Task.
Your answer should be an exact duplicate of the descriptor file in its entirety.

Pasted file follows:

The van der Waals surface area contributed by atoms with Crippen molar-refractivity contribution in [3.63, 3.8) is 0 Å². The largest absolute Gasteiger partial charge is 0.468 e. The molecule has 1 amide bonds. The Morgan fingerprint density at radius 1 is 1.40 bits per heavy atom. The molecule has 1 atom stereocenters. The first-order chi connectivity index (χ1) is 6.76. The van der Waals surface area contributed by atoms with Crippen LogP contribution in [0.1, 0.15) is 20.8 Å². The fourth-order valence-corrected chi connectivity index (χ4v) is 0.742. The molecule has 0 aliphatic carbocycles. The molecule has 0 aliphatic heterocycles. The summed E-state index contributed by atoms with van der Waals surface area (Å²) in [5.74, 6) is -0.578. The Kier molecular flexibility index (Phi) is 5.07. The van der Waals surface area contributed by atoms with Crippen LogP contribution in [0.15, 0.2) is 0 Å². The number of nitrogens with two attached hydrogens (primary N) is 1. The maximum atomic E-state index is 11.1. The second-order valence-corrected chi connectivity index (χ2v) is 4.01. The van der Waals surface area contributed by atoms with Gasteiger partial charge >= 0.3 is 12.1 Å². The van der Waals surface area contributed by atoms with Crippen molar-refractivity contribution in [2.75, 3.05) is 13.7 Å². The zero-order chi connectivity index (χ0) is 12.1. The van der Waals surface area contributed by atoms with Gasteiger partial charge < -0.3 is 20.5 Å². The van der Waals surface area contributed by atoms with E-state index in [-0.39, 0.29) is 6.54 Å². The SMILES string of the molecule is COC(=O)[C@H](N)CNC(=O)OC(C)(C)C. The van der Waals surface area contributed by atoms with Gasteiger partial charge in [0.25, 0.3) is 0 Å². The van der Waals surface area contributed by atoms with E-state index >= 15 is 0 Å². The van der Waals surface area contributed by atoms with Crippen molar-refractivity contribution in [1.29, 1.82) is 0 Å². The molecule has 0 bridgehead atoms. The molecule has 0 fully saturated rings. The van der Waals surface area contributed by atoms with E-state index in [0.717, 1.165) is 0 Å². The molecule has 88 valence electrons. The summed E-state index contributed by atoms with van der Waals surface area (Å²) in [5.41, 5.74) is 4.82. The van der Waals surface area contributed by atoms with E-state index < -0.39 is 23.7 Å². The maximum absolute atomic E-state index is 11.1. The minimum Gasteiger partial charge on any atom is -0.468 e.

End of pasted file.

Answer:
The van der Waals surface area contributed by atoms with Crippen molar-refractivity contribution in [3.63, 3.8) is 0 Å². The largest absolute Gasteiger partial charge is 0.468 e. The molecule has 1 amide bonds. The Morgan fingerprint density at radius 1 is 1.40 bits per heavy atom. The molecule has 1 atom stereocenters. The first-order chi connectivity index (χ1) is 6.76. The van der Waals surface area contributed by atoms with Crippen LogP contribution in [0.1, 0.15) is 20.8 Å². The fourth-order valence-corrected chi connectivity index (χ4v) is 0.742. The molecule has 0 aliphatic carbocycles. The molecule has 0 aliphatic heterocycles. The summed E-state index contributed by atoms with van der Waals surface area (Å²) in [5.74, 6) is -0.578. The Kier molecular flexibility index (Phi) is 5.07. The van der Waals surface area contributed by atoms with Crippen LogP contribution in [0.15, 0.2) is 0 Å². The number of nitrogens with two attached hydrogens (primary N) is 1. The maximum atomic E-state index is 11.1. The second-order valence-corrected chi connectivity index (χ2v) is 4.01. The van der Waals surface area contributed by atoms with Gasteiger partial charge >= 0.3 is 12.1 Å². The van der Waals surface area contributed by atoms with Crippen molar-refractivity contribution in [2.75, 3.05) is 13.7 Å². The zero-order chi connectivity index (χ0) is 12.1. The van der Waals surface area contributed by atoms with Gasteiger partial charge < -0.3 is 20.5 Å². The van der Waals surface area contributed by atoms with E-state index in [-0.39, 0.29) is 6.54 Å². The SMILES string of the molecule is COC(=O)[C@H](N)CNC(=O)OC(C)(C)C. The van der Waals surface area contributed by atoms with Gasteiger partial charge in [0.25, 0.3) is 0 Å². The van der Waals surface area contributed by atoms with E-state index >= 15 is 0 Å². The van der Waals surface area contributed by atoms with Crippen molar-refractivity contribution in [1.29, 1.82) is 0 Å². The molecule has 0 bridgehead atoms. The molecule has 0 fully saturated rings. The van der Waals surface area contributed by atoms with E-state index in [0.717, 1.165) is 0 Å². The molecule has 88 valence electrons. The summed E-state index contributed by atoms with van der Waals surface area (Å²) in [5.41, 5.74) is 4.82. The van der Waals surface area contributed by atoms with E-state index < -0.39 is 23.7 Å². The maximum absolute atomic E-state index is 11.1. The minimum Gasteiger partial charge on any atom is -0.468 e.